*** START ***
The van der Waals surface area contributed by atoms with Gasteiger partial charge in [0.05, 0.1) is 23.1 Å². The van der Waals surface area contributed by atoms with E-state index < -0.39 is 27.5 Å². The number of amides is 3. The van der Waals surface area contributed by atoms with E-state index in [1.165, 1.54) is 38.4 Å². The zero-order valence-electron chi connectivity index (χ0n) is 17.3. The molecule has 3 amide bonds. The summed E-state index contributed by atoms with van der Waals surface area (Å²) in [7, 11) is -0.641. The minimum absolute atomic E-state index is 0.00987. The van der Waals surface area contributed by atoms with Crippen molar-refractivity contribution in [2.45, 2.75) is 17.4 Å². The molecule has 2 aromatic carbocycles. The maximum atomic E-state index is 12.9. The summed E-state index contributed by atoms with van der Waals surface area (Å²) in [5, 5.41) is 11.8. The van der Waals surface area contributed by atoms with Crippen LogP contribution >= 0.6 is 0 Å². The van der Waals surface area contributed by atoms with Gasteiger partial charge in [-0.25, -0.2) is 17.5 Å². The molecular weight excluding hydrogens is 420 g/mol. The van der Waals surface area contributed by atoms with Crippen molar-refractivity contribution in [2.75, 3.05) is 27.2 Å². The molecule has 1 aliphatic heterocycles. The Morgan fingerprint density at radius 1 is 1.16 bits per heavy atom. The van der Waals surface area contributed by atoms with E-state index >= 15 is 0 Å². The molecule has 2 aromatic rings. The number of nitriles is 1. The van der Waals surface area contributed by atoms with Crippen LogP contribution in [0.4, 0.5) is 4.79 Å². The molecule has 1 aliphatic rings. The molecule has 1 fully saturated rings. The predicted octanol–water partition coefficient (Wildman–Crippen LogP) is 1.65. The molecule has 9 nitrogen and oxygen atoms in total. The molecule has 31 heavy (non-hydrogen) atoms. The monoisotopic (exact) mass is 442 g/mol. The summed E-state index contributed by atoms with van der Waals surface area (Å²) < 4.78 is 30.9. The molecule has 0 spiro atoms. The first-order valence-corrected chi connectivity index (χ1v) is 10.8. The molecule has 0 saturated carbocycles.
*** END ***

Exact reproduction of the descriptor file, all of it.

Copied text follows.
The van der Waals surface area contributed by atoms with Gasteiger partial charge in [0.05, 0.1) is 23.1 Å². The van der Waals surface area contributed by atoms with E-state index < -0.39 is 27.5 Å². The number of amides is 3. The van der Waals surface area contributed by atoms with E-state index in [1.165, 1.54) is 38.4 Å². The zero-order valence-electron chi connectivity index (χ0n) is 17.3. The molecule has 3 amide bonds. The summed E-state index contributed by atoms with van der Waals surface area (Å²) in [7, 11) is -0.641. The minimum absolute atomic E-state index is 0.00987. The van der Waals surface area contributed by atoms with Crippen molar-refractivity contribution in [2.45, 2.75) is 17.4 Å². The molecule has 2 aromatic carbocycles. The maximum atomic E-state index is 12.9. The summed E-state index contributed by atoms with van der Waals surface area (Å²) in [5, 5.41) is 11.8. The van der Waals surface area contributed by atoms with Crippen LogP contribution >= 0.6 is 0 Å². The van der Waals surface area contributed by atoms with Gasteiger partial charge in [-0.25, -0.2) is 17.5 Å². The molecular weight excluding hydrogens is 420 g/mol. The van der Waals surface area contributed by atoms with Crippen molar-refractivity contribution in [2.75, 3.05) is 27.2 Å². The molecule has 1 aliphatic heterocycles. The Morgan fingerprint density at radius 1 is 1.16 bits per heavy atom. The van der Waals surface area contributed by atoms with E-state index >= 15 is 0 Å². The molecule has 2 aromatic rings. The number of nitriles is 1. The van der Waals surface area contributed by atoms with Crippen LogP contribution in [0.4, 0.5) is 4.79 Å². The molecule has 1 aliphatic rings. The molecule has 1 fully saturated rings. The predicted octanol–water partition coefficient (Wildman–Crippen LogP) is 1.65. The molecule has 9 nitrogen and oxygen atoms in total. The molecule has 31 heavy (non-hydrogen) atoms. The monoisotopic (exact) mass is 442 g/mol. The summed E-state index contributed by atoms with van der Waals surface area (Å²) < 4.78 is 30.9. The molecule has 0 spiro atoms. The first-order valence-corrected chi connectivity index (χ1v) is 10.8. The molecule has 0 saturated carbocycles.